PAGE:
This is another example of poorly coordinated protection (above). This is a five-man protection with your RB releasing to your right. This means the offensive line needs to take care of the five rushers on the line of scrimmage, which includes No. 25.

You would then essentially be hot off No. 23, who is covering the back. Your backside must be protected in a five-man protection away from the release of the back (the side you are starting to). This was not only an off-target throw but most importantly you were exposed to a blindside hit.

This is a huge mistake in protection by the left guard and left tackle, who should have fanned out to block the defensive tackle and No. 25. Georgia no doubt will test to see if these corrections are made.

This again was a poorly protected play and arguably a missed assignment by the left tackle (above). With No. 41 lined up on the line of scrimmage, the LT should block No. 41 and leave the outside rusher free. This would have given you time to get this ball out with more velocity and trajectory. I still believe you should have made this play. Unfortunately, the result was an underthrown ball and an interception.

Too Many Forced or Inaccurate Throws

There have been occasions during the last two weeks where you have tried to do too much, as indicated in the play above. I know you are shaking your head knowing how fortunate you were on this play.

In a backed-up situation, you need to get this ball out earlier or out of bounds. Slowing up as you did with a defender pursuing backside and with a defender right in your face was way too risky. This play resulted in a safety that fortunately was reversed to an incompletion.  

Throughout the season you not only had a high completion percentage, but you did a good job of taking care of the football. Despite the fact you have thrown deep on a regular basis, in the last two weeks, there have been too many poorly thrown or forced balls.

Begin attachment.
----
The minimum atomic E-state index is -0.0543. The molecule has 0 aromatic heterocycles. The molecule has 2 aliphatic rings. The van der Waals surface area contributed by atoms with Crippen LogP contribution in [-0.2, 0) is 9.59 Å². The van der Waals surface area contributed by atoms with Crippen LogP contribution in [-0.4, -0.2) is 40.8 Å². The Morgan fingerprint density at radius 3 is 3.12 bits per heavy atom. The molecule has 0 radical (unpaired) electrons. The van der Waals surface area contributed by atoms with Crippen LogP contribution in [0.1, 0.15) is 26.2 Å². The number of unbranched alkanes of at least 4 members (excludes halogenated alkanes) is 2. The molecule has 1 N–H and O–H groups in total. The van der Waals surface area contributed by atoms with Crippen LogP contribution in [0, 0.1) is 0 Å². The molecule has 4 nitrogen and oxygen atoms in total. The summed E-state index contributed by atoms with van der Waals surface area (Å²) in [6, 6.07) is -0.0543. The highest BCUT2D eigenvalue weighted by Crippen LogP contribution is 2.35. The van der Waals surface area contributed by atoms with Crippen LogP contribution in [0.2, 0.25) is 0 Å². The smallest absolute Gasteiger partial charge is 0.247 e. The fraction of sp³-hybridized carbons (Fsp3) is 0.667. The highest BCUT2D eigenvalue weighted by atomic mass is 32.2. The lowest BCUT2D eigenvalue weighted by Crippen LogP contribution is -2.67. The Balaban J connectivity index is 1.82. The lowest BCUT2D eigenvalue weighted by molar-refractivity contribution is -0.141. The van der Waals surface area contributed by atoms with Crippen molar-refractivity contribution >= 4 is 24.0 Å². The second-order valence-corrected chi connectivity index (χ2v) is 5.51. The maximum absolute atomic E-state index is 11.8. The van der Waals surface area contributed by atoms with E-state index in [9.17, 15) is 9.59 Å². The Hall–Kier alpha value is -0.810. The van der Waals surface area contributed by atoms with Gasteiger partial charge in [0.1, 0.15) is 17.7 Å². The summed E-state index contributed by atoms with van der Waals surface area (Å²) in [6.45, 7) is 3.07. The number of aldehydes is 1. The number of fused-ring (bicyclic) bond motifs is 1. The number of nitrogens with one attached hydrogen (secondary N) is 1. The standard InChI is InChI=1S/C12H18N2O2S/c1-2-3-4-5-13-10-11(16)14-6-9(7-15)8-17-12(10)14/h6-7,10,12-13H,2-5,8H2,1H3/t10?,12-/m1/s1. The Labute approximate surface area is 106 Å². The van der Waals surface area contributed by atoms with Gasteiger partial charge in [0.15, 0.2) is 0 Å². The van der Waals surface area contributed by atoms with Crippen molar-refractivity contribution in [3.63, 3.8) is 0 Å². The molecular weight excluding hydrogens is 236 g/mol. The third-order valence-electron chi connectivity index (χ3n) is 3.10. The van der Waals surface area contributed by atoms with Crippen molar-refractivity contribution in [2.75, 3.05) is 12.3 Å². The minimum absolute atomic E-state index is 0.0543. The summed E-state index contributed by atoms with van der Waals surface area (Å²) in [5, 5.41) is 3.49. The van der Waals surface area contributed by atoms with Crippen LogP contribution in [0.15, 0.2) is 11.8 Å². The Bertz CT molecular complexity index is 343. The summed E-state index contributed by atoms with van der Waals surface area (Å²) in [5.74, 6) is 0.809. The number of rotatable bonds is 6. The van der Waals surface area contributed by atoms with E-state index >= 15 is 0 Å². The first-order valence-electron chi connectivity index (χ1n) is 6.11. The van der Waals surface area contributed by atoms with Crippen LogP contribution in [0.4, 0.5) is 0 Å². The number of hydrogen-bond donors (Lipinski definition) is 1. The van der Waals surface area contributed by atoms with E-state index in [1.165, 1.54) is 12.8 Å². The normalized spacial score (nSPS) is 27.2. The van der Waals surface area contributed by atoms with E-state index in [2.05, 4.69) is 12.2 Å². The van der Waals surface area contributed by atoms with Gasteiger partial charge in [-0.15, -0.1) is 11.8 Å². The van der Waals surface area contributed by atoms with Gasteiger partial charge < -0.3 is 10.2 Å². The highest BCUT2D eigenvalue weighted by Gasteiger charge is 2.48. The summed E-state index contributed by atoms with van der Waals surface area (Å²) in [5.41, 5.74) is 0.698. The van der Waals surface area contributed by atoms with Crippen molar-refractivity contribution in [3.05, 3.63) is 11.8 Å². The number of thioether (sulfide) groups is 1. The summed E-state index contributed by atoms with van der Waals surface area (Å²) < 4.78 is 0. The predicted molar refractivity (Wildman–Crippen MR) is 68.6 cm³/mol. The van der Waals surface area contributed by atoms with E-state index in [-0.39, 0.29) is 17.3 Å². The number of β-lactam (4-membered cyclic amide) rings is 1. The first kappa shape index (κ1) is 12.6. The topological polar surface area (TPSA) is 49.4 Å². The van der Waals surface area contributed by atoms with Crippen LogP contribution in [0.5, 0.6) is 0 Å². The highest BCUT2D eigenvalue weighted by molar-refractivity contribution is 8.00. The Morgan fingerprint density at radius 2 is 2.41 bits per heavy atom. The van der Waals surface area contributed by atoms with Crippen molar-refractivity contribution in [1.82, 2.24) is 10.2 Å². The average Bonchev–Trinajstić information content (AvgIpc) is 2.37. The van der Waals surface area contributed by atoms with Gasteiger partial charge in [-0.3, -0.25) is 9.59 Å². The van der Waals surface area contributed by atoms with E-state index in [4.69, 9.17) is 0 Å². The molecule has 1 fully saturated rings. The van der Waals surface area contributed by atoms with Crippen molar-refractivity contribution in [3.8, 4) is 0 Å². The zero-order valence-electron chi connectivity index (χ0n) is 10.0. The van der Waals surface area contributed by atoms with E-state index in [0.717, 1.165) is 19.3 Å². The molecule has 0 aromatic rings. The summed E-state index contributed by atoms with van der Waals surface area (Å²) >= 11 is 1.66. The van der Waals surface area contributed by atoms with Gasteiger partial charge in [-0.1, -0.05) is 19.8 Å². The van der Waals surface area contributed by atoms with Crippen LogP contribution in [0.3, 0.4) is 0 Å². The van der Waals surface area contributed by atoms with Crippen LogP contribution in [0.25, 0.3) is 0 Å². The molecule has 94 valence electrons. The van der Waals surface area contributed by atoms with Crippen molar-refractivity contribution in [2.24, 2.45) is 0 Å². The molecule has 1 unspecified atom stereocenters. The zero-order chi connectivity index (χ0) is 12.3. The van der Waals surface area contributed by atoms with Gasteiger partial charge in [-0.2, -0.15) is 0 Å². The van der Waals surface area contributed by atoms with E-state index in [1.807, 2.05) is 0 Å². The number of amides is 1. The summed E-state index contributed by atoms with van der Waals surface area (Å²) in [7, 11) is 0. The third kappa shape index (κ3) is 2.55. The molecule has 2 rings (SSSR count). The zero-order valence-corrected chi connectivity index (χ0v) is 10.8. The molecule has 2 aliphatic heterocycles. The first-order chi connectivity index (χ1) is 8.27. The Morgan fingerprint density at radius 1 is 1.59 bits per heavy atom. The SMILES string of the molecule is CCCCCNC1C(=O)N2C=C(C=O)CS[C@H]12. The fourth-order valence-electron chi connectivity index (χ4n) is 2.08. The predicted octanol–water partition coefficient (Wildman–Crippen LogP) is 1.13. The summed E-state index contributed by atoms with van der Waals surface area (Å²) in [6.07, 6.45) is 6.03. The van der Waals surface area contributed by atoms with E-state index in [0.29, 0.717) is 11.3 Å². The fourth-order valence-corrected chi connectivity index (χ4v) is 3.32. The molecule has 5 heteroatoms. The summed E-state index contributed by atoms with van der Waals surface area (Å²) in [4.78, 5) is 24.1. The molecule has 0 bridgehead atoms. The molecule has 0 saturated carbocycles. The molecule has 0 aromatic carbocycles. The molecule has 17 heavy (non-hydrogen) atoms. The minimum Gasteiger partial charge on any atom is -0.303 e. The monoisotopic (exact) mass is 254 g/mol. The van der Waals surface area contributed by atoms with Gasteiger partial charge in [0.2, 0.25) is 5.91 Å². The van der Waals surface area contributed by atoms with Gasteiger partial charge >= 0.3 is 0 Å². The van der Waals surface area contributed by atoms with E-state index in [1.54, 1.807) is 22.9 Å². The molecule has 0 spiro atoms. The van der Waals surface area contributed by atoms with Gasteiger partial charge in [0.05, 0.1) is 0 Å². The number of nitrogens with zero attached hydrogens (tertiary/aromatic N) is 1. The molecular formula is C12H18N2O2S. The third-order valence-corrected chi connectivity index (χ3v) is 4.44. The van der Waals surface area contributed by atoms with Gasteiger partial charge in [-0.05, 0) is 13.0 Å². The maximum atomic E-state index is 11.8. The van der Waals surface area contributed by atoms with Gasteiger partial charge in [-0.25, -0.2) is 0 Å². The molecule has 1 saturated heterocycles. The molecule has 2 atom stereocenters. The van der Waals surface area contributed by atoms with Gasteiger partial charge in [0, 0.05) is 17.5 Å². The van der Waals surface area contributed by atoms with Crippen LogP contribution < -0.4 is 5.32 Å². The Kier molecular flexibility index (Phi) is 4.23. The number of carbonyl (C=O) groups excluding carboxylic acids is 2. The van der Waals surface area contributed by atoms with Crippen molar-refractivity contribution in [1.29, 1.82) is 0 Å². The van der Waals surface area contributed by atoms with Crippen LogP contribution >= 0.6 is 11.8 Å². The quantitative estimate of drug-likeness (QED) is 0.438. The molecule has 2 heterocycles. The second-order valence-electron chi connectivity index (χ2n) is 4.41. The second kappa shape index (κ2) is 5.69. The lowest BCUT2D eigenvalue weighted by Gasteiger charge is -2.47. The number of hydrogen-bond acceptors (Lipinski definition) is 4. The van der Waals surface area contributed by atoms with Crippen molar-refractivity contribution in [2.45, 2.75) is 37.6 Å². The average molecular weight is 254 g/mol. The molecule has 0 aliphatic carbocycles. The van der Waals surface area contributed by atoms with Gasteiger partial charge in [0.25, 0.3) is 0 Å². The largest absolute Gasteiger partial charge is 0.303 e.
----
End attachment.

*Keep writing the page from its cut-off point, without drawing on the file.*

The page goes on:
In the last two games, you have only completed 48% of your passes (48% exactly in each game). You have been too inconsistent, particularly when you have a clean pocket and the opportunity to complete a throwing motion with receivers open. There are a number of examples where you have tried to force the ball into tight spaces.

Above, with a clean pocket and a receiver wide open over the middle, you lose the opportunity for a big play because of an overthrow. 

With two open receivers in the red zone, this ball was thrown out of bounds (above). 

On this play above, you missed an easy completion by throwing the ball outside the reach of your running back. 

Work on Mechanics, Finishing Progressions

During the week in practice, pay attention and continue to work on your throwing mechanics. Focus on making sure your left foot is open to the target. This in turn will open up your knee and your hips for better accuracy. 

This throw above was high and away with an open receiver available. The long windup at times is also an indicator of potentially an inaccurate throw.

Meanwhile, this throw above with your right elbow at shoulder height and left foot pointed at the target opened up your hips and chest, creating power and accuracy. Well done.

On this fourth-and-3 call above, you rushed your progression and missed an opportunity to throw the slant to your wide receiver (No. 7) at the bottom of the screen. Then, you were too quick to get back to your tight end on the hashmark and forced the throw. You were fortunate it ultimately led to a completion, however, this could have easily been an interception. 

Max, I know you may feel I have been overly critical of you, but it’s only to make sure you go into this game with your eyes wide open on College Football’s biggest stage. These are areas which you can improve on quickly, which can make a difference next Monday night.